[Marxism] With Evo, but...
fred.fuentes at gmail.com
Mon Jul 21 22:56:04 MDT 2008
Soliz Rada comes from the same tradition as Nestor and Patria y Pueblo
ie National Left. I must say i fundamentally disagree with this idea
of putting an equal sign between indigenismo and separatism which
takes out of the equation the question of oppressed and oppressor,
although i know Nestor will say it doesnt because that is resolved
simply through the nation-anti-nation of nation-imperialism prism,
which allows Rada to put both indigenism and separatism in the
With Evo, but...
Andrés Soliz Rada, ex-minister of Hydrocarbons in Bolivia
La Paz, 19/07/08.- If Evo Morales announces the modification of the
Movement Towards Socialism' (MAS) Constitutional project, in regards
to the recognition of the 36 indigenous nations, he will have
recovered an important percentage of the middle classes, with which he
will win without problems the upcoming recall referendum on August 10.
The previous facts won't diminish the importance of this government in
its struggle against intolerable social exclusion and the recovery of
spaces of national sovereignty with regards to natural resources.
The governmental team is split between defenders of indo-mestizos, who
back national unity, and the indigenists whom, financed by NGOs, have
handed over to the separatists of Santa Cruz the arms that they need
in order to carry out the atomisation of the country. As a
consequence, they find themselves facing historical definitions. It
will never be sufficient to insist that through and through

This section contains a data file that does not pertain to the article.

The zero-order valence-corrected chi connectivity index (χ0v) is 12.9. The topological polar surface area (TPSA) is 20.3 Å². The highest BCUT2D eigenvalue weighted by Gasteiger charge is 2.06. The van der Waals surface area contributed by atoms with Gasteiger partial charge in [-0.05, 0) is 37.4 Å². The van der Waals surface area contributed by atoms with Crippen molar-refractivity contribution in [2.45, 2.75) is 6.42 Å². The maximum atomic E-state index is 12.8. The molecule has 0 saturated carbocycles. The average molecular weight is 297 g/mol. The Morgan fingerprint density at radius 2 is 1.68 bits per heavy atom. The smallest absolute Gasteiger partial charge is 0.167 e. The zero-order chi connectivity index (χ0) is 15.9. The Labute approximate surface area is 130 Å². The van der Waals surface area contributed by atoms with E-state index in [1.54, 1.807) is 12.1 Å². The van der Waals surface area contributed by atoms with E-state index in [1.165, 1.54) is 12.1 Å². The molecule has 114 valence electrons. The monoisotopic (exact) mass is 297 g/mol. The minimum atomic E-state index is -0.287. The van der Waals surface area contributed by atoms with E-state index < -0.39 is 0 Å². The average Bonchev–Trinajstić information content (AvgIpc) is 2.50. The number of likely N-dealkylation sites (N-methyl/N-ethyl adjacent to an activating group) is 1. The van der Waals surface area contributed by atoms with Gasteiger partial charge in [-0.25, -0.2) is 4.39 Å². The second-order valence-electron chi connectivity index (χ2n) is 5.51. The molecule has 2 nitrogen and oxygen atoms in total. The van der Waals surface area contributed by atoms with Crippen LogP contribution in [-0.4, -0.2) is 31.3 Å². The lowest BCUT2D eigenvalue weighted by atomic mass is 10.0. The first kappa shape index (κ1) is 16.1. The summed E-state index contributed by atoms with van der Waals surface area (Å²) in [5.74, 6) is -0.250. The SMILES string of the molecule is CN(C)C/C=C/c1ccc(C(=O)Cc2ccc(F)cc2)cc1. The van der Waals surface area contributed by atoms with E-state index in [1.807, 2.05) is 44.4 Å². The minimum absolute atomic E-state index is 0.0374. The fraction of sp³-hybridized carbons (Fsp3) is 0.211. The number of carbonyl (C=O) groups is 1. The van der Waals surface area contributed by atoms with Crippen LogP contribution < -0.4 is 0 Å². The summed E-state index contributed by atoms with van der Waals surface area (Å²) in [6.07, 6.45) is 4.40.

separatists and indigenists have the same master: The New World Order,
that is to say, imperialism.
Evo says that he loves the homeland, which is in contradiction with
fundamentalist indigenism and separatism, which are impeding the
consolidation of the national state and that have torn the social
fabric, which have exacerbated ethnic and regional antagonisms, which
have liquidated the republican institutions, instead of improving
them, which have weakened national sovereignty and have undermined the
basis of the democratic process, instead of deepening it.
The essential task of a president, in a country like ours, is to
strengthen that which unites us and marginalise that which divides us.
Something has been achieved in respect to granting, for example, a
percentage of places in the Military College to well qualified
indigenous high school graduates. What is needed now is to apply this
policy to the Diplomatic Academy, teacher training colleges and public
and private universities and all types of education centres.
Textbooks should combine the love of Bolivia, with the respect and
affection of the indigenous peoples, as well as of the legitimate
regional autonomy, identified with a Bolivian identity. This requires
the new Constitution to take into account, in a balance way, the
diversity of religious beliefs, medicinal knowledge and communitarian
justice that exists in our territory. In this way, indigenous peoples
and autonomous regions, united in an indo-mestizo alliance, will
contribute to the development of our national state, from the
perspective of Bolivarian Unity.
While avoid the fragmentation of Bolivia it is the crucial problem, it
isn't the only one. The president should put an end to the madness
that means that our international monetary reserves are lent at 2% to
the banks from the United States and Europe, while the country loans
to itself at 8%, which results in delaying national industrialisation.
The waste has reached rock bottom knowing that, due to the
depreciation of the US dollar, the country has lost, between January
and May 2008, around $300 million by loaning money to banks in whose
vaults our reserves are devaluated.
Evo's campaign would strengthen if he dismissed those responsible for
the notorious incidents of corruption, as have occurred, for example,
with the Bolivian Administrator of Highways (ABC). Finally, Evo can't
speak of "anti-imperialism" if he continues sending troops to Haiti,
where Brazilian, Argentine, Chilean, Peruvian, Uruguayan and Bolivian
soldiers, among others, do the dirty work of imperialism against the
Haitian people, who continue to face reprisals for having been, in
1804, the first nation of slaves to conquer its freedom.
Translated by Sean Seymour Jones from Bolpress
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